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GED teacher guides students
Road to higher education
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Students Brittany Rivera and Shaun Williams receive some pointers from Rick Smith during class at Richmond Hill Public Library. - photo by Photo by Katie McGurl

Classes at libraries

Rick Smith teaches GED classes from 12-3 p.m. and 3-6 p.m. on Tuesdays and Thursdays at Richmond Hill Public Library, and from 4-7 p.m. on Mondays and Wednesdays at the Pembroke Public Library. Prospective students should meet with Smith during class or register through Savannah Technical College.

Do any of us really know what it means to take life’s “lemons” and “make lemonade” anymore? We hear the well-meaning proverb so often, we barely give it a second thought.

Stripped of its useful but trite metaphor, the phrase urges us to make positive use of negative experiences.

Rick Smith is very familiar with this concept.

His lemon: a learning disability. His lemonade: helping others with learning disabilities to tackle higher education.

Diagnosed with dyslexia early in life, Smith had a rough time throughout his academic career, especially in high school. Getting through college was a matter of discovering how to work around and compensate for his disability.

Now, as a General Educational Development (GED) instructor, he teaches classes at Pembroke and Richmond Hill public libraries for adult students seeking to take the GED test to get a high school-level degree.

Most of Smith’s students dropped out of high school—over 70 percent of them did so because of learning disabilities.

“A learning disability is a processing issue, not an intellectual one, so if you learn to compensate for that, you can do very well academically,” Smith explained. “I find that a vast majority of my students are intellectually very capable folks, it's just that for whatever reason, they got lost in the system.”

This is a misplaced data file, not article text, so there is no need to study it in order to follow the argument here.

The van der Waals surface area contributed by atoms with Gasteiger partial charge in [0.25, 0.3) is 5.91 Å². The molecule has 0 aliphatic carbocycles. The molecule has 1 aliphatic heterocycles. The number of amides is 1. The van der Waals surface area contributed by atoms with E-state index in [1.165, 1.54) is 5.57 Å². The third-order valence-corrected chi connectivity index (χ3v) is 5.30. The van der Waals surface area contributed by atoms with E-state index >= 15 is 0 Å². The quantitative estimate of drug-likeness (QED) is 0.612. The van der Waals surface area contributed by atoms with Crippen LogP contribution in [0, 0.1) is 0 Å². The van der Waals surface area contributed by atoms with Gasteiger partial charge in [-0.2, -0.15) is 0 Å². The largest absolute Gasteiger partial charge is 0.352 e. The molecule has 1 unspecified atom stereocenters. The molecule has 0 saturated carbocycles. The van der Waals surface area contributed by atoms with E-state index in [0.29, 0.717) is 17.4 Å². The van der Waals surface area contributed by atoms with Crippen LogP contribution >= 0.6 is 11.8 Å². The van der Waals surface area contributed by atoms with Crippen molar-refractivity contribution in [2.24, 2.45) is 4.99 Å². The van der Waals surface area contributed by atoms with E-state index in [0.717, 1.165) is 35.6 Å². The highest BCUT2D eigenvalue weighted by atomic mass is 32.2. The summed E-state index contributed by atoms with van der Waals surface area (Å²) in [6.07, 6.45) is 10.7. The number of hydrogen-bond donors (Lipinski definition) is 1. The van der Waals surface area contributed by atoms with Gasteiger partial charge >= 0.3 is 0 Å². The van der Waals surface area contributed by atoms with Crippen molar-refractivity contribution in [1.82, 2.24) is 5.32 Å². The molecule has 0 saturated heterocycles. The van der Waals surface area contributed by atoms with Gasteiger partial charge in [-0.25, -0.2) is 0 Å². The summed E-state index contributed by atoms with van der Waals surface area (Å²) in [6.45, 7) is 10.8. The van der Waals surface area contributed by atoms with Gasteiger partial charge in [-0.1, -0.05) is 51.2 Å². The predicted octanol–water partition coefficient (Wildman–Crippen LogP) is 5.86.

Smith helps his students to realize their potential.

“They have to learn how their own mind works and then really let their strong points compensate for their weak points.”

“I really think (being dyslexic) has made me more effective because I understand their pain,” said Smith. “You feel for them because you know they're trying as hard as they can, but they've been told from the time they were kids that they’re not trying hard enough or working hard enough, and the fact is it's just not that.”

Brittany Rivera, 19, of Richmond Hill, is currently prepping for the GED test under Smith’s tutelage. She plans to attend college and pursue a degree in child psychology or social work.

“This class has really helped me a lot. Mr. Smith is great with what he does and what he knows, and works with you one-on-one,” she said. “Being here has made me feel like I'm actually going to go somewhere in life.”

Shaun Williams, 32, also of Richmond Hill, said he wishes class met four days a week rather than just two.

“I enjoy the class. It’s a very good environment, and makes me feel like I’m doing something; it brings my self-esteem up,” said Williams.

“I've come to find that my greatest joy is seeing somebody succeed, somebody move to where they should be, where they belong,” Smith said. “There's no price tag on how you feel whenever you do this."

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